According to the practice of this invention, an empty supply sensing mechanism is added to a known rotary cradle type vending machine of the kind described in the above-mentioned Payne patents. A pivoted latch is supported on and carried by each of the rotary cradles. The latch is positioned at the lower part of each cradle in its normal, non-dispensing position and the presence of an object to be dispensed, such as a can, causes disengagement of the latch.

When, however, the cradle support is empty, the latch is spring urged into engagement with a stationary part of the vending machine to thereby preclude rotation of that particular rotary cradle. With this arrangement, it is impossible for the customer to rotate an empty cradle. The customer must then, by necessity, either select another rotary cradle or, alternatively, obtain the originally inserted coin by depression of a suitable coin return mechanism. The latter such mechanisms are well known, form no part of this invention, and accordingly will not be described.

The prior art is aware of supply exhaust detection mechanisms in vending machines. For example US. Pat. Nos. 2,308,532 to Mills and 2,282,269 to Tone include a sensing element responsive to an empty supply of articles, in a cradle type dispenser. Also, US. Pat. No. 1,415,337 to Grover discloses a privotal lever adapted to contact an article and rockable to a latching position upon the absence of supply. While apparantly satisfactory in their respective environments, these prior constructions are not satisfactory as applied to the noted Payne type apparatus. Thus, where there are a plurality of individual dispensing cardles, each manually operated by the customer and each fed from a separate supply rack, an individual supply exhause detector isrequired for each cradle.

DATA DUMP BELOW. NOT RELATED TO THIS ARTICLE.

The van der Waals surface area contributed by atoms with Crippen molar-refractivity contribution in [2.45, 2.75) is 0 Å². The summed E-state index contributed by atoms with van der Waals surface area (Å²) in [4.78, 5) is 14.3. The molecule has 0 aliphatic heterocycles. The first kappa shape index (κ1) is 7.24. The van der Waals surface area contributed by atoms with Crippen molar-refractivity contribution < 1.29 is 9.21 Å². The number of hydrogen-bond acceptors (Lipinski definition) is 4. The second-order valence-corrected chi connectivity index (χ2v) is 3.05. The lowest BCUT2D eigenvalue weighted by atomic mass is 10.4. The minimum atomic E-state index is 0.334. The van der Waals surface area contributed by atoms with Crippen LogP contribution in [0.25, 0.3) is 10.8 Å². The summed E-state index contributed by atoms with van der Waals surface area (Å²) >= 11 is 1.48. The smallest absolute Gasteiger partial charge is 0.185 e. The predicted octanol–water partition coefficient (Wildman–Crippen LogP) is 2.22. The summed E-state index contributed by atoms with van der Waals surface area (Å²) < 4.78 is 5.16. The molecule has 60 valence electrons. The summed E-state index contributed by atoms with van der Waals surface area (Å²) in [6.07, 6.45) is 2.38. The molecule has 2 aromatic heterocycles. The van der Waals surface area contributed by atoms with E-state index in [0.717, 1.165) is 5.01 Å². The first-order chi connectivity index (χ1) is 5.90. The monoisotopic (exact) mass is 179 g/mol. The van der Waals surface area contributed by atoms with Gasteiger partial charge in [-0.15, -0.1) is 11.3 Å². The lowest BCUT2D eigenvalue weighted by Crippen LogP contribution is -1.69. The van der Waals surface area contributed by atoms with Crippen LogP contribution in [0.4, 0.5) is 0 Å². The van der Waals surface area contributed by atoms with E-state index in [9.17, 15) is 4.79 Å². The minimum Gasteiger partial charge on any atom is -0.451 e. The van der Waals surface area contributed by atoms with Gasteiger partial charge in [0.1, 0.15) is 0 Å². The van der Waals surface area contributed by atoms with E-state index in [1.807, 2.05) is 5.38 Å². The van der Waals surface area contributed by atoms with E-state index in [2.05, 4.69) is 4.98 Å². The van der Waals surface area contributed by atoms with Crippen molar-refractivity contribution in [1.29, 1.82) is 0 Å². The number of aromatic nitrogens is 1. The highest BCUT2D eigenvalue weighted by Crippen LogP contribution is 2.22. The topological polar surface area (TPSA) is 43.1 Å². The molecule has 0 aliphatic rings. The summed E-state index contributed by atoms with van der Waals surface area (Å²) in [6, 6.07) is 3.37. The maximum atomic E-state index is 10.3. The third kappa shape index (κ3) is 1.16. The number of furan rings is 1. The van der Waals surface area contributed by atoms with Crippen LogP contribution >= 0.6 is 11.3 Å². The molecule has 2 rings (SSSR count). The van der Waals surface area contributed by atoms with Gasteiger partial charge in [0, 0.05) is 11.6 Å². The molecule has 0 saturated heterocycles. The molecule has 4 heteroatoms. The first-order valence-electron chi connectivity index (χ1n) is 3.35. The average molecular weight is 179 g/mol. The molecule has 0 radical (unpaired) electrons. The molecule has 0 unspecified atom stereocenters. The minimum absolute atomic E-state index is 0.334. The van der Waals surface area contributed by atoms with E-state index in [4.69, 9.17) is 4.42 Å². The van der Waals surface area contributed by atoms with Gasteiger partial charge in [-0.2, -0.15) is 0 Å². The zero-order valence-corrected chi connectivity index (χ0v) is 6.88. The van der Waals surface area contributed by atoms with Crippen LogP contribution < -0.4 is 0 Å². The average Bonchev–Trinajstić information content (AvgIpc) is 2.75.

In the drawings, FIG. 1 is a partial cross-section view of a rotary cradle support for a coin-operated vending machine of the type described in the above-noted Payne patents.

FIG. 2 is a partial exploded view of the mechanism illustrated in FIG. 1.